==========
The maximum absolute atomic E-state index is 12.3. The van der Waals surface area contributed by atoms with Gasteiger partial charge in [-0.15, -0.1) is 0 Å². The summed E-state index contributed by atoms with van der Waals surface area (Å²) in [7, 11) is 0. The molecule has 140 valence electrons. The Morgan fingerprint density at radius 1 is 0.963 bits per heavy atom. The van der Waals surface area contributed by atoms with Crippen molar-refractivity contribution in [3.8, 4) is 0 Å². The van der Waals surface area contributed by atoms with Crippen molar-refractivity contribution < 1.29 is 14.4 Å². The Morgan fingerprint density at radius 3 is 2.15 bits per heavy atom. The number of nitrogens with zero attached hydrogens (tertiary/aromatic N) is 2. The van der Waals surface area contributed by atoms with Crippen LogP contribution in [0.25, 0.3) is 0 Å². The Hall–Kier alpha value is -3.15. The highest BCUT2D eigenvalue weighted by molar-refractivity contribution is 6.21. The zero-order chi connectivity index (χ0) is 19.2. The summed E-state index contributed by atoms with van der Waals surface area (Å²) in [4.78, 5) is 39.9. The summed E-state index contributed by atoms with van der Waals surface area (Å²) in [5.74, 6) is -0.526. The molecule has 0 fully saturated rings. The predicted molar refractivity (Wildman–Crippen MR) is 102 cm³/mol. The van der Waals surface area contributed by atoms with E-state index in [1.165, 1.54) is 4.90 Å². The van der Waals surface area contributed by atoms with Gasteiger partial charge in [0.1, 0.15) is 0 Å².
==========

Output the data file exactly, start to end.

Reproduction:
The maximum absolute atomic E-state index is 12.3. The van der Waals surface area contributed by atoms with Gasteiger partial charge in [-0.15, -0.1) is 0 Å². The summed E-state index contributed by atoms with van der Waals surface area (Å²) in [7, 11) is 0. The molecule has 140 valence electrons. The Morgan fingerprint density at radius 1 is 0.963 bits per heavy atom. The van der Waals surface area contributed by atoms with Crippen molar-refractivity contribution in [3.8, 4) is 0 Å². The van der Waals surface area contributed by atoms with Crippen molar-refractivity contribution < 1.29 is 14.4 Å². The Morgan fingerprint density at radius 3 is 2.15 bits per heavy atom. The number of nitrogens with zero attached hydrogens (tertiary/aromatic N) is 2. The van der Waals surface area contributed by atoms with Crippen LogP contribution in [0.25, 0.3) is 0 Å². The Hall–Kier alpha value is -3.15. The highest BCUT2D eigenvalue weighted by molar-refractivity contribution is 6.21. The zero-order chi connectivity index (χ0) is 19.2. The summed E-state index contributed by atoms with van der Waals surface area (Å²) in [4.78, 5) is 39.9. The summed E-state index contributed by atoms with van der Waals surface area (Å²) in [5.74, 6) is -0.526. The molecule has 0 fully saturated rings. The predicted molar refractivity (Wildman–Crippen MR) is 102 cm³/mol. The van der Waals surface area contributed by atoms with E-state index in [1.165, 1.54) is 4.90 Å². The van der Waals surface area contributed by atoms with Gasteiger partial charge in [0.1, 0.15) is 0 Å².